Students attending universities or colleges come from diverse groups, including racial, ethnic, ability status, sexual orientation, gender and intersex identities. Institutions of higher education may encounter challenges in acknowledging the needs of diverse groups of students. Particularly, these institutions could possibility have difficulties in understanding transgender students’ needs. In the education literature, transgender students often face intolerant/negative attitudes, prejudice and discrimination against them in society (Beemyn, 2016; Wernick et al., 2014). Transgender or, to use a more inclusive term, ‘trans’ students in this chapter are defined as those students who ‘do not identify with or normatively enact the gender assigned to them at birth’ (Wernick et al., 2014, p. 927). Scholars in the field of trans prejudice often adopt the concept of genderism to conceptualize prejudice, discriminatory and intolerant attitudes against trans people. For instance, Hill and Willoughby (2005) perceived genderism as ‘an ideology that reinforces the negative evaluation of gender non-conformity or an incongruence between sex and gender’ (p. 534). Copyright © 2021 selection and editorial matter, Neil Harrison and Graeme Atherton; individual chapters, the contributors.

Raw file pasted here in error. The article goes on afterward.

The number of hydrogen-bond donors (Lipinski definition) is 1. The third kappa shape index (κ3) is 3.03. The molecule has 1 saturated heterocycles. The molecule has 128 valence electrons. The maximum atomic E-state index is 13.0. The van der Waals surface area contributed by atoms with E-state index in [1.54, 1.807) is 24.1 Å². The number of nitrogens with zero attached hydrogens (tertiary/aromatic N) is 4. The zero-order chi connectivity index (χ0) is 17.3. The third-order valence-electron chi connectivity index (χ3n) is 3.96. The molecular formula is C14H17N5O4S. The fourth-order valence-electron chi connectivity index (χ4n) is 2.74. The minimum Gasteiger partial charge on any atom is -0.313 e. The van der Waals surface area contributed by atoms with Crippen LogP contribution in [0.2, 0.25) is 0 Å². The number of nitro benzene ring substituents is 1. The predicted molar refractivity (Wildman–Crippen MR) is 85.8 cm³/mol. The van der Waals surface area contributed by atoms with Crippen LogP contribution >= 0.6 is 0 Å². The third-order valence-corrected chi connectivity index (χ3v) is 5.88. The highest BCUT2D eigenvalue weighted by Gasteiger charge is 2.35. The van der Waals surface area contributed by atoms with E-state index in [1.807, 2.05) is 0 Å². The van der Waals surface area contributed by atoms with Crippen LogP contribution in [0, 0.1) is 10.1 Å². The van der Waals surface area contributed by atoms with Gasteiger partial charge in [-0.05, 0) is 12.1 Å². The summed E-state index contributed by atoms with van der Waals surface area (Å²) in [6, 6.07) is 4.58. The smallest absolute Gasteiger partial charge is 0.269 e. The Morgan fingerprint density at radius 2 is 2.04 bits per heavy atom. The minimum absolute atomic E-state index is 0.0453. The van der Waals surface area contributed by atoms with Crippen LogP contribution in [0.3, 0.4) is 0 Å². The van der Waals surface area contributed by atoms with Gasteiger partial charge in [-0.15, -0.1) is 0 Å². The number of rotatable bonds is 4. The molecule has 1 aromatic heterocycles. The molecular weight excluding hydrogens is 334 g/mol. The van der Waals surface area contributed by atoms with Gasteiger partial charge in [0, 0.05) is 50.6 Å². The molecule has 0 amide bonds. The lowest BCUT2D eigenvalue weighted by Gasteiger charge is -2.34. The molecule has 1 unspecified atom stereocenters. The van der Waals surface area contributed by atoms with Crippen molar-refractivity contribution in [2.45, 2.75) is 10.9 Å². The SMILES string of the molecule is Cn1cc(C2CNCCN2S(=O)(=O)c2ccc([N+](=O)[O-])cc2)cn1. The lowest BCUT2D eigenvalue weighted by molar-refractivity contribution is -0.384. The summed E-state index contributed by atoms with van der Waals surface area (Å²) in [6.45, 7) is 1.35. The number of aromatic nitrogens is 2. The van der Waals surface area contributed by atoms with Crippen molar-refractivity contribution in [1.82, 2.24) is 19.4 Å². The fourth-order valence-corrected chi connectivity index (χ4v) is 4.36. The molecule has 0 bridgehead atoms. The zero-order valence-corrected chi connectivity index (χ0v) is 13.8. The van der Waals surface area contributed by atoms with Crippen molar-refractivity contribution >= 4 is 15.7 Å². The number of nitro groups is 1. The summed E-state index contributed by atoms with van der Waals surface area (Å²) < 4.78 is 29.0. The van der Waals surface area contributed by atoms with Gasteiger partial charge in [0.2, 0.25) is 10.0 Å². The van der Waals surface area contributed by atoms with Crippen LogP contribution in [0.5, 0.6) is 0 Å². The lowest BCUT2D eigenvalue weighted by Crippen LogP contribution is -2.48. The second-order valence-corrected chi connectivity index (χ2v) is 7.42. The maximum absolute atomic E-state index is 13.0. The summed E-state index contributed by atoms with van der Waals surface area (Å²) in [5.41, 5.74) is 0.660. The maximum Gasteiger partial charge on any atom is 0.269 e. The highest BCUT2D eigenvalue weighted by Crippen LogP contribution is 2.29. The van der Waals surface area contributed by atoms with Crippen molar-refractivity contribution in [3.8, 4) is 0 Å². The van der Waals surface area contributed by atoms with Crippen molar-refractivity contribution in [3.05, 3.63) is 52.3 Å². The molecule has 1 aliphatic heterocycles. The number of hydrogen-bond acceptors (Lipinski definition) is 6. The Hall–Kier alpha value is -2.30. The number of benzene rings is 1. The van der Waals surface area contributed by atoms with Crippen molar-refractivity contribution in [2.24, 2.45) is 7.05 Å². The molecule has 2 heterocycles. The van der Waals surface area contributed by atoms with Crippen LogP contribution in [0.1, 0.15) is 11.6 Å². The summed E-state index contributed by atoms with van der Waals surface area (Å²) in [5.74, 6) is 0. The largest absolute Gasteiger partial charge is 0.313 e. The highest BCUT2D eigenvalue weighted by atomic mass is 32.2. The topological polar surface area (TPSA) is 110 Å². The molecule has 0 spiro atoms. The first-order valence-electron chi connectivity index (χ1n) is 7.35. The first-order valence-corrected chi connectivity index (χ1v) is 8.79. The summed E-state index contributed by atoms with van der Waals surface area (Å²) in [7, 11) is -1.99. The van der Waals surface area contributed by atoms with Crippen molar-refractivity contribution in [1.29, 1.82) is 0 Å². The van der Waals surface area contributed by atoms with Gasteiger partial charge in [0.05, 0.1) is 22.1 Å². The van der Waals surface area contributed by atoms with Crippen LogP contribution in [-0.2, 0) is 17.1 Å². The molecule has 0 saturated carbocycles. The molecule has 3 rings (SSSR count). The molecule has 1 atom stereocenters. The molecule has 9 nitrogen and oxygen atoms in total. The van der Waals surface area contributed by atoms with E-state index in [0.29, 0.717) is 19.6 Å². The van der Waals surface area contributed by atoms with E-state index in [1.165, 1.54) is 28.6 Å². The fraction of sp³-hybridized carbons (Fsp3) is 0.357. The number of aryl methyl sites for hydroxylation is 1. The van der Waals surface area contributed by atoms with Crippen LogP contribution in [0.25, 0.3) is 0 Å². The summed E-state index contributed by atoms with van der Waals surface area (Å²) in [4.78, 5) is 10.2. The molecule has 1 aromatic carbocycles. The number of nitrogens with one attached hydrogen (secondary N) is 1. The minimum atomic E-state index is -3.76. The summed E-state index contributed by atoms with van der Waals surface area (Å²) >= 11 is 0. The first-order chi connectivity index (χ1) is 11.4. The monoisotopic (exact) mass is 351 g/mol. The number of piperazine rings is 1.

|Title of host publication||Marginalised communities in higher education: Disadvantage, mobility and indigeneity|
|Editors||Neil HARRISON, Graeme ATHERTON|
|Place of Publication||Oxon; New York|
|ISBN (Electronic)||9780429293399, 0429293399|
|ISBN (Print)||9780367264550, 9780367264574, 100038814X, 1000388131|
|Publication status||Published - 2021|